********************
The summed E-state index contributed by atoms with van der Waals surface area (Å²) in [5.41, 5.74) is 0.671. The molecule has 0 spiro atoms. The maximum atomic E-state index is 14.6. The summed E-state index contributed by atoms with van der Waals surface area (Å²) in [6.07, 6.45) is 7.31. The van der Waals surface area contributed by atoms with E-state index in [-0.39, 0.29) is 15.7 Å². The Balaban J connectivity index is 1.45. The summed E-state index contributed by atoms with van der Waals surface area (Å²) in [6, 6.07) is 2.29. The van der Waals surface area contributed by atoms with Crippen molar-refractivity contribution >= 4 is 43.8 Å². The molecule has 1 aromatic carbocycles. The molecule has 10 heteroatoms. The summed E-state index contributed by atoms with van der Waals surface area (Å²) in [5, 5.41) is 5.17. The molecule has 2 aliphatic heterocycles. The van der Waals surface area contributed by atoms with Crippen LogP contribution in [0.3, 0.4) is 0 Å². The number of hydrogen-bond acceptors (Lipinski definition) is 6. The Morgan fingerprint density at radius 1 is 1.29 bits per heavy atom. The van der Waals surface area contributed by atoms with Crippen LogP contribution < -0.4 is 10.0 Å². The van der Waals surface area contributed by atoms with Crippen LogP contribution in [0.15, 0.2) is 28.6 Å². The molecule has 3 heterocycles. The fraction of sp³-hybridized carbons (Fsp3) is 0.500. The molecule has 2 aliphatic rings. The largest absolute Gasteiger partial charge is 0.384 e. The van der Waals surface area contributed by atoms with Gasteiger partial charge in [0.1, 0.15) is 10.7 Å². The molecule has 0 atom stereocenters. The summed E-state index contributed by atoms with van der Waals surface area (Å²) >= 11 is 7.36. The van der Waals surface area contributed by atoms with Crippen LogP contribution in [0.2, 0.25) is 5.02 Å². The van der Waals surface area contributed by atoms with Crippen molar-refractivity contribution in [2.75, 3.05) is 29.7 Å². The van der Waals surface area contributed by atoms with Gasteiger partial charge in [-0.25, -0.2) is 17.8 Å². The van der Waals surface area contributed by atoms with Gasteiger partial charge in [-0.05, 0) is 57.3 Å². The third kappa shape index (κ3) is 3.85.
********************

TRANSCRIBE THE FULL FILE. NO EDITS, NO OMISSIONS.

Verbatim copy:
The summed E-state index contributed by atoms with van der Waals surface area (Å²) in [5.41, 5.74) is 0.671. The molecule has 0 spiro atoms. The maximum atomic E-state index is 14.6. The summed E-state index contributed by atoms with van der Waals surface area (Å²) in [6.07, 6.45) is 7.31. The van der Waals surface area contributed by atoms with E-state index in [-0.39, 0.29) is 15.7 Å². The Balaban J connectivity index is 1.45. The summed E-state index contributed by atoms with van der Waals surface area (Å²) in [6, 6.07) is 2.29. The van der Waals surface area contributed by atoms with Crippen molar-refractivity contribution >= 4 is 43.8 Å². The molecule has 1 aromatic carbocycles. The molecule has 10 heteroatoms. The summed E-state index contributed by atoms with van der Waals surface area (Å²) in [5, 5.41) is 5.17. The molecule has 2 aliphatic heterocycles. The van der Waals surface area contributed by atoms with Crippen LogP contribution in [0.3, 0.4) is 0 Å². The number of hydrogen-bond acceptors (Lipinski definition) is 6. The Morgan fingerprint density at radius 1 is 1.29 bits per heavy atom. The van der Waals surface area contributed by atoms with Crippen LogP contribution < -0.4 is 10.0 Å². The van der Waals surface area contributed by atoms with Crippen LogP contribution in [0.15, 0.2) is 28.6 Å². The molecule has 3 heterocycles. The fraction of sp³-hybridized carbons (Fsp3) is 0.500. The molecule has 2 aliphatic rings. The largest absolute Gasteiger partial charge is 0.384 e. The van der Waals surface area contributed by atoms with Gasteiger partial charge in [0.1, 0.15) is 10.7 Å². The molecule has 0 atom stereocenters. The summed E-state index contributed by atoms with van der Waals surface area (Å²) >= 11 is 7.36. The van der Waals surface area contributed by atoms with Crippen LogP contribution in [0.2, 0.25) is 5.02 Å². The van der Waals surface area contributed by atoms with Crippen molar-refractivity contribution in [2.75, 3.05) is 29.7 Å². The van der Waals surface area contributed by atoms with Gasteiger partial charge in [-0.25, -0.2) is 17.8 Å². The van der Waals surface area contributed by atoms with Gasteiger partial charge in [-0.05, 0) is 57.3 Å². The third kappa shape index (κ3) is 3.85.